EFNet Spamtrap

A guide to EFNet’s spamtrap system for End Users

Stephanie (Triona) Daugherty

IRC Operator


Thanks to ^duck^, Beige, HndlWCare, wmono, Jupiter, jilles, and various other EFNet opers and #irchelp’ers for proofreading and feedback.:


Copyright © 2007

Table of Contents

Overview - What is Spamtrap?

How does spamtrap work?

How is privacy protected?

Will spamtrap mistake legitimate onjoin messages for spam? What do I do if I believe I’ve been banned unfairly?

The spamtrap collectors are annoying, how can I keep them out of my channel?

I’m having problems with spambots in my channel, Can spamtrap help?

Where can I find more information or support?

Overview - What is Spamtrap?

Spamtrap is a sophisticated, distributed system run by EFNet IRC Operators and Administrators to detect spambots. It helps EFNet detect and respond to spambots proactively - often before they would be detected by a user complaint or by server-level spam detection.

The system is flexible, and under constant change and improvement to improve detection rates and keep the system as unobtrusive as possible while maintaining our goals of protecting privacy, efficient use of resources, proactively catching spambots, and preventing false positives.

How does spamtrap work?

Spamtrap uses a set of honeypots that roam the network to bait spambots. Messages received by the honeypots (also referred to as “spam collectors”) are analyzed to determine if they are spam, and if so, what action should be taken.

How is privacy protected?

The spamtrap system only cares about messages and invitations specifically addressed to the collectors. Conversations within channels simply aren’t processed by the system.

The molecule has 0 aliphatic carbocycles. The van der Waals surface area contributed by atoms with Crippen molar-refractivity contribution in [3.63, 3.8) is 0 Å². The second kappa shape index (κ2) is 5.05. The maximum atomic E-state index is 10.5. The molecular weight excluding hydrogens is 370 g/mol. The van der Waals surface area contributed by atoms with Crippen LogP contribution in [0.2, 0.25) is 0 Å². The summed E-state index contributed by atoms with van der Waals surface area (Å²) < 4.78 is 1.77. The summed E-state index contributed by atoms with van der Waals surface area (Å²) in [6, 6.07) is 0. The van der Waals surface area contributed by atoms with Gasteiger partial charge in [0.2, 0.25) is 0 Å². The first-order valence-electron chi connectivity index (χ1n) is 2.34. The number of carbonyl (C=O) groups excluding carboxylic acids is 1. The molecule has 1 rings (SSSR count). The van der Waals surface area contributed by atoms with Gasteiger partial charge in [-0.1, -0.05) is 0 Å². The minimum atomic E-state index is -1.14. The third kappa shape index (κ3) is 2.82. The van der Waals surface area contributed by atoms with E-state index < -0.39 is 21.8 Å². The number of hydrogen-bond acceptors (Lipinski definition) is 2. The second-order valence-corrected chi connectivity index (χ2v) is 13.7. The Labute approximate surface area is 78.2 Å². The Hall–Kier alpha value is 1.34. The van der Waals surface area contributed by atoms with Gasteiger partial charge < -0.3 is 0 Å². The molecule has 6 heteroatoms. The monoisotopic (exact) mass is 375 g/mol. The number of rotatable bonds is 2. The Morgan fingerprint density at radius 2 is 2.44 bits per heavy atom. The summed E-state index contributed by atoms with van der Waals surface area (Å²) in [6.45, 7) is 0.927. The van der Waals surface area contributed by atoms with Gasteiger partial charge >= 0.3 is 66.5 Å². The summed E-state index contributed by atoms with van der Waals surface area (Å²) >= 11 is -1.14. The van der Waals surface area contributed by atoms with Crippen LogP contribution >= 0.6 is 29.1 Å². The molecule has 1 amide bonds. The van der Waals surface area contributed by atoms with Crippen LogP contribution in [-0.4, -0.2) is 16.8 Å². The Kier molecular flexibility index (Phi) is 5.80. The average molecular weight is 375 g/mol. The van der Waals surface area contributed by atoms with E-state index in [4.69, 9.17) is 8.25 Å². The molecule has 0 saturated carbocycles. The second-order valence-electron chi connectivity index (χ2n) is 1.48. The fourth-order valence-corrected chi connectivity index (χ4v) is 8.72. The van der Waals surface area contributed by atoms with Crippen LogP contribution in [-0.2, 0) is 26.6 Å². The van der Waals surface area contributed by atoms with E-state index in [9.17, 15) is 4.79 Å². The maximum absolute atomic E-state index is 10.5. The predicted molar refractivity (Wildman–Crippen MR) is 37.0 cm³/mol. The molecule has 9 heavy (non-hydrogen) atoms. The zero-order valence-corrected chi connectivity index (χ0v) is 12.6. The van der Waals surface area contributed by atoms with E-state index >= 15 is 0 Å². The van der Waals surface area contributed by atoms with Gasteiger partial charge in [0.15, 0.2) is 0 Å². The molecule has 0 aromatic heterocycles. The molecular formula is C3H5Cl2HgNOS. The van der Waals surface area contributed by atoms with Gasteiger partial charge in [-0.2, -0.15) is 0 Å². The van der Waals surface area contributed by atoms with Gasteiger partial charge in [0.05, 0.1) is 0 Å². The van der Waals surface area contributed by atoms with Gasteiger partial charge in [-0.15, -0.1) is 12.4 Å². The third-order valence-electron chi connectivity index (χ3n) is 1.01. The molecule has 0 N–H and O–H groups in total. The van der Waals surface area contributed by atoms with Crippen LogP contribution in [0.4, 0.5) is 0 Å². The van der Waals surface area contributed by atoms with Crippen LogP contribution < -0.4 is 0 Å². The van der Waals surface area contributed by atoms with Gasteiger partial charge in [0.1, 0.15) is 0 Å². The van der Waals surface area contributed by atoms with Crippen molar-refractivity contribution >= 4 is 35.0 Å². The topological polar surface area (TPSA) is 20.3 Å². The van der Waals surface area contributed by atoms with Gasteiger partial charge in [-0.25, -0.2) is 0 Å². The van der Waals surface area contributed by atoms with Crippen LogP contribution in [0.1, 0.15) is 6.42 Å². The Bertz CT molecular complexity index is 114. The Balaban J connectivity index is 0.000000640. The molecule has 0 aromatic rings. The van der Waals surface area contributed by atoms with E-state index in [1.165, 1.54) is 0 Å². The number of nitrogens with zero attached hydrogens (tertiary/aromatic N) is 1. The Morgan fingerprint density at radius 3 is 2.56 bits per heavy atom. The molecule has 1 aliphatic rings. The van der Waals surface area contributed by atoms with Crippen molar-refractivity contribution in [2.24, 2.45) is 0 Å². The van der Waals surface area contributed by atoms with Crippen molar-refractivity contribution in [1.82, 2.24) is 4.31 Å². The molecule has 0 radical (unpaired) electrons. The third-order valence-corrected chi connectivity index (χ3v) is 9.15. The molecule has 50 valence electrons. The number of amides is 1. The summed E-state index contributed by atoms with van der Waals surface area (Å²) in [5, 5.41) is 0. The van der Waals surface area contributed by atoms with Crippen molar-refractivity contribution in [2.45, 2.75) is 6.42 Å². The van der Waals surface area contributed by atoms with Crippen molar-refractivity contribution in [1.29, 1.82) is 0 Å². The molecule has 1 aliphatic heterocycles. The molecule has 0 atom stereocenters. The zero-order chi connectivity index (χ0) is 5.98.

Will spamtrap mistake legitimate onjoin messages for spam? What do I do if

I believe I’ve been banned unfairly?

Probably not. If this happens at all, it happens very rarely. We respect that channels may wish to legitimately use onjoin messages to convey information to their users, and recognize that such messages may legitimately contain URLs and similar information. Spamtrap has a number of measures to differentiate between legitimate onjoin messages and spam. There have been very few reports of false positives from onjoin messages, and we take all reports of false positives seriously.

All automaticly generated K: lines (bans) from the spamtrap system include a support URL with pointers to help and a tracking code that an IRC operator can use to find full details of what triggered the ban. Please include the full ban message when asking for help regarding a spamtrap K: line or G: line.

The spamtrap collectors are annoying, how can I keep them out of my


While we try to keep the system as unobtrusive as possible, our privacy obligations and the technical limitations of IRC itself mean that you will sometimes notice a spamtrap collector joining or leaving a channel. The last thing we want is to create a greater nuisance than the one we are trying to correct.